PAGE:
First Lord's Fury, Paperback
5 out of 5 (2 ratings)


The aging First Lord of Alera has fallen in battle.

Yet his people must continue to resist an invading inhuman army.

Desperate Alerans even pledge fealty to the Vord Queen to survive, turning the incredible power of Aleran furies back on their own people. And despite all efforts, the Alerans are being ground into dust and pushed to the farthest reaches of their own realm. However, Tavi has returned with vital insights from the Canim Blood Lands.

He knows how to counter the Vord and, more importantly, believes human ingenuity can equal fury-born powers.

Now events are rushing towards a last stand, where Tavi and the last Aleran legions must formulate a dangerous new strategy, together.

For a civilisation is on the brink of extinction.


  • Format: Paperback
  • Pages: 704 pages
  • Publisher: Little, Brown Book Group
  • Publication Date:
  • Category: Fantasy
  • ISBN: 9781841498515



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Review by

End of the road for this series. In many ways that's sad because like all the others it's a good read and although quite a bit longer than the first book in the series it's still gripping and fast to read.Tavi must work out how to kill the Vord, reclaim his throne and as becomes apparent throughout the book do so in a way that won't destroy the Alerans nor any of their alliances.It's pulled off with some lovely touches and more of the lateral thinking that made this story so entertaining from book one.

Review by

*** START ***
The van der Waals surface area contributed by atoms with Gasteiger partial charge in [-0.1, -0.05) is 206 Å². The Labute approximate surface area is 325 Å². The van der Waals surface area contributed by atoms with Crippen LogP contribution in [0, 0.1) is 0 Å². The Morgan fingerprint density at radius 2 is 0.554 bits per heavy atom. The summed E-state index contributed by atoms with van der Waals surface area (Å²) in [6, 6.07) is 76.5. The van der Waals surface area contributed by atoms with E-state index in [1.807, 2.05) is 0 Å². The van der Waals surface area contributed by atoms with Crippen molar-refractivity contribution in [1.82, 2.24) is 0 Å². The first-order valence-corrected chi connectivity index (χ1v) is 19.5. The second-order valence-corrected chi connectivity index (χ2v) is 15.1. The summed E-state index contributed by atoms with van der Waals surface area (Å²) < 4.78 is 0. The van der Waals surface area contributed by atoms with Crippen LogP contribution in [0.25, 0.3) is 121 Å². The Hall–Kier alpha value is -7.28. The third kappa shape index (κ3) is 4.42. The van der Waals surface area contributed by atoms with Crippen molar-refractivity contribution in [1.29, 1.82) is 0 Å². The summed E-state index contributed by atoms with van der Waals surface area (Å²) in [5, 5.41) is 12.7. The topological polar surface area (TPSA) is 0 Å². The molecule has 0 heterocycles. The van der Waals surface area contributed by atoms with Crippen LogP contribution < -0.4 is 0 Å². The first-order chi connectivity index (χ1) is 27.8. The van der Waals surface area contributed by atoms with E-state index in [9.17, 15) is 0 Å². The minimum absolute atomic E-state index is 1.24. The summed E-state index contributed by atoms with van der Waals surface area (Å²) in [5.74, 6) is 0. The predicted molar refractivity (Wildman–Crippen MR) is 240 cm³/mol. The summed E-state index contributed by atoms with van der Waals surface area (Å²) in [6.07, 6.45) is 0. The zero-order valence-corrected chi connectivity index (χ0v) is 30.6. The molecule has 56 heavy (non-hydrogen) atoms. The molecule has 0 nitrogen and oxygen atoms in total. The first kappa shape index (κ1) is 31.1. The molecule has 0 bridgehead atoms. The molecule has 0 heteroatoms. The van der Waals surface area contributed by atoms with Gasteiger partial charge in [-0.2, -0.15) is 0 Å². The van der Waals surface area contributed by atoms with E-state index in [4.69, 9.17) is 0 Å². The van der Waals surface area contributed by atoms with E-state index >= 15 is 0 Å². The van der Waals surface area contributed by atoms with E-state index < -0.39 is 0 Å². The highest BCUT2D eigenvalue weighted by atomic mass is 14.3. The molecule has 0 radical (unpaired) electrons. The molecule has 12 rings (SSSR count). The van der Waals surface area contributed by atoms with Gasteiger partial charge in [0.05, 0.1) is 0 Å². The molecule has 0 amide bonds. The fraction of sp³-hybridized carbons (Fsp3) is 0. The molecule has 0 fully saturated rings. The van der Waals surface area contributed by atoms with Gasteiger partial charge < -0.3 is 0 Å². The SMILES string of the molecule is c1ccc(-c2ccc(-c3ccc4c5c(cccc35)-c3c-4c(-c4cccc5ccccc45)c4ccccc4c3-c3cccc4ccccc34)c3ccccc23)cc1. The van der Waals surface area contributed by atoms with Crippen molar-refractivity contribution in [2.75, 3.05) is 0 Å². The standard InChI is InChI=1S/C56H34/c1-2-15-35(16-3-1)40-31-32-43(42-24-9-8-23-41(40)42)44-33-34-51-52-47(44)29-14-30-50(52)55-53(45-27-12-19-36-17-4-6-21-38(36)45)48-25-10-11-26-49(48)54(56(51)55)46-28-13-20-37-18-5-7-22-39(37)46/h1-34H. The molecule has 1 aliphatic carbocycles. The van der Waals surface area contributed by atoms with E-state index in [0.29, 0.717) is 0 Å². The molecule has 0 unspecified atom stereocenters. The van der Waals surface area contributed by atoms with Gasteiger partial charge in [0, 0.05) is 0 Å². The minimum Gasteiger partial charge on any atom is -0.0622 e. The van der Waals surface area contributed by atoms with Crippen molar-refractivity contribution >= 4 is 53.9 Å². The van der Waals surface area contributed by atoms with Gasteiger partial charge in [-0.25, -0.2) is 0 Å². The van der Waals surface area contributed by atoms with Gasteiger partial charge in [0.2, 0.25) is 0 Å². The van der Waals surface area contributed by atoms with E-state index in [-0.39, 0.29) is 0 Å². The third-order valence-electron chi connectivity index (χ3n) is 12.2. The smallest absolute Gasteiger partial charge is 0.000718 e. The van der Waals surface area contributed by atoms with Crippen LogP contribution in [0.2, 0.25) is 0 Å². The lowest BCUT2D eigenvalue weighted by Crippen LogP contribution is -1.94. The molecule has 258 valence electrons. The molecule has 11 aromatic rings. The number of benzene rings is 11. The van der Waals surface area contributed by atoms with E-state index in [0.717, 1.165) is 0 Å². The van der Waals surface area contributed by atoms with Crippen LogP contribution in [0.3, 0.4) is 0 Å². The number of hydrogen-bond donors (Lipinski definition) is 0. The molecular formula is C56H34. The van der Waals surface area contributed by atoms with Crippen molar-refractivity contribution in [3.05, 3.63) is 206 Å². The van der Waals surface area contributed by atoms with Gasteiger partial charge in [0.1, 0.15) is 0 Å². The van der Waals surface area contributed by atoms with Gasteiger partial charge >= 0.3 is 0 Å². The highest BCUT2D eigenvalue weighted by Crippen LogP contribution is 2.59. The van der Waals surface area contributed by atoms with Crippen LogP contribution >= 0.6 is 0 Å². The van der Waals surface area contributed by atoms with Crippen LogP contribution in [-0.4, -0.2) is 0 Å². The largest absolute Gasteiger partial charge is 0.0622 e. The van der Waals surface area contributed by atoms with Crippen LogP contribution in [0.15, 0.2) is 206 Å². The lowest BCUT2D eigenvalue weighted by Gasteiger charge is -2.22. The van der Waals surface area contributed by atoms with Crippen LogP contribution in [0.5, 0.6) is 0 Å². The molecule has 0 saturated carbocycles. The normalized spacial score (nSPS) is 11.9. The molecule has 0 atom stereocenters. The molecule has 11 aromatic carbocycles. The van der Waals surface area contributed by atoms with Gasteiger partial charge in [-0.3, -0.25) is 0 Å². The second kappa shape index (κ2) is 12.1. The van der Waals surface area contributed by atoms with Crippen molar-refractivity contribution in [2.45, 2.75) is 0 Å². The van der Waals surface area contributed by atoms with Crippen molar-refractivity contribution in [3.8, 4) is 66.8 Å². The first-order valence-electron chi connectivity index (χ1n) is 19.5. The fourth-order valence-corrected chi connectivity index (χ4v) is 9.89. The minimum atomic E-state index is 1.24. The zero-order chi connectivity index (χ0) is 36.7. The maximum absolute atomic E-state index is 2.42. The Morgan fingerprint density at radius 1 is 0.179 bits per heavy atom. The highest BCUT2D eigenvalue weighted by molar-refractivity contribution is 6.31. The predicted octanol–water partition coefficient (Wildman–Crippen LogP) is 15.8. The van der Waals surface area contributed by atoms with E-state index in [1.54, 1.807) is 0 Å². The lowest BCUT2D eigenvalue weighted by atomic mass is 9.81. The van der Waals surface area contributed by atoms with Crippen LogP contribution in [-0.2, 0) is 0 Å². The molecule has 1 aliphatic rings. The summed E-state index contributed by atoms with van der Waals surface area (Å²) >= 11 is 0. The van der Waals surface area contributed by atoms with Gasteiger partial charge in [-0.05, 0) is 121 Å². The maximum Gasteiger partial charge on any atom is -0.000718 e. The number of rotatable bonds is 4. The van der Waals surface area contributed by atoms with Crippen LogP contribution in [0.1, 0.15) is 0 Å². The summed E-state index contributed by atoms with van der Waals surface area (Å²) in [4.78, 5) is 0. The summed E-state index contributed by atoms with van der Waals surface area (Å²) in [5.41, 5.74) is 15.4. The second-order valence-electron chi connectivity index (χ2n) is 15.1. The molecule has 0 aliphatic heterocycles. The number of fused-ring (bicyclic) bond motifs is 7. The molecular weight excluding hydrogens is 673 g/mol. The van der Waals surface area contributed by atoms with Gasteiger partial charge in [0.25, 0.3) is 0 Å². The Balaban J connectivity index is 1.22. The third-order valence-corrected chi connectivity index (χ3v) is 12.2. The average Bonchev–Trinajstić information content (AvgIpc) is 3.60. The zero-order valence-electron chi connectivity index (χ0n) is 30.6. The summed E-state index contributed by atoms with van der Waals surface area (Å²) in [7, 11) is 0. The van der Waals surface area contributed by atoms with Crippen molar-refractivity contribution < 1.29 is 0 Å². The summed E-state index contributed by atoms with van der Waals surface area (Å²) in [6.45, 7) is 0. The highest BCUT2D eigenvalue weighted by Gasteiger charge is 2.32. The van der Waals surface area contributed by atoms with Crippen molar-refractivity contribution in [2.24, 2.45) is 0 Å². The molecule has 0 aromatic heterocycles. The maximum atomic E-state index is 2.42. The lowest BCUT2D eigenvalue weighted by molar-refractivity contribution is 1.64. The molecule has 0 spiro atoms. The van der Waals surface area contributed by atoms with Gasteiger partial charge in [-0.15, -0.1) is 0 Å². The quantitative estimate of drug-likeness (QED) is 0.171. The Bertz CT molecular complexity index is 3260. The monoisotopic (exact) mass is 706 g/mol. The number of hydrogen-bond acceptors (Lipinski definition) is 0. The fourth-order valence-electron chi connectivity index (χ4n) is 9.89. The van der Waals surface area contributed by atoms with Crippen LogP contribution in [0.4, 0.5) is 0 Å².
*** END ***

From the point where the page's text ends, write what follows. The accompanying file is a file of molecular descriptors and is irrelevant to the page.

This book – and the series as a whole – rates five stars for being not merely engaging but almost <i>compelling</i>. Jim Butcher tells a fantasy story with imagination, pace, heart, humour, courage and imbues it all with deep excitement. Tavi’s final steps in the journey from shepherd’s apprentice to First Lord, and his quest to end the invasion of the Vord on Alera, forging alliances and outthinking foes at every step, was as close to the definition of ‘unputdownable’ as I’ve encountered in a book. Not that it’s perfect; it doesn’t get the five stars for being flawless, but for being so enjoyable. Gaius ‘Tavi’ Octavian brings the remaining Canim warriors, the Free Aleran forces and the First Aleran legions back to Alera - a country under siege, almost engulfed by the forces of the Vord queen - and, with most of the remains of the Citizenry making a last stand in his home valley, Calderon, brings his every resource – leadership combined with field experience, fury-crafting combined with the intelligence borne of not having the talent at his disposal for most of his life – to the task of getting within striking distance of the Vord queen, a creature without compunction, mercy, or weakness. This book stands apart from the others in cohesion… where, in the other books, various characters worked to different ends, dividing the focus and blunting some of the energy, for the most part here each point of view works together; Count Bernard with the Aleran surviving forces, freemen and Citizenry, at the forefront of the Vord’s attack, Tavi racing to their aid from the rear, with the captured Isana and Araris in the Vord queen’s lair between the two, but still focused on the one event; the battle for Alera. With the three viewpoints interlocked, Butcher’s storytelling becomes devastatingly powerful. For a young adult read, Butcher doesn’t pull punches when it comes to notching up the terrifying situations; the defending forces don’t get through things lightly, some minor ‘good’ characters die, and the author has more than enough character-writing ability to make the reader care about this, and deeply. You can tell it’s a young-adult read, though, because most of the major players survive and the truly morally degenerate (who haven’t become allies over the course of the series, or have heart-rending back-stories to explain their actions) meet their ends. That said, while you’re reading, you don’t notice this ethical restraint, because Butcher is so busy piling on the frenetic peril. One irritating leftover; <b>[spoiler warning]</b> I am wondering what happened to the two ‘great furies’ that Tavi awakened to help destroy the Vord queen; did they, after all the build-up, just quiet down? Did Tavi claim them? Did Alera help? Did I miss a paragraph in which all this happened? I think using the time between the ending and the epilogue to sweep away something [previously described as] having catastrophic consequence would be a bit lazy, but scanning those passages again, I simply cannot see where unleashing two such powerful entities suddenly became anything less than another huge problem. The oversight, if that’s what it was, is not a massive flaw, but it is indicative of Butcher’s sometimes casual approach to plotting over the course of the series. <b>[spoiler warning ending]</b>Otherwise, in my opinion, Butcher takes his place next to David Gemmell for battle-craftsmanship. I really hope he revisits this world again, perhaps to expand on the speculative-fiction aspects of having included Rome as part of the history of Alera.

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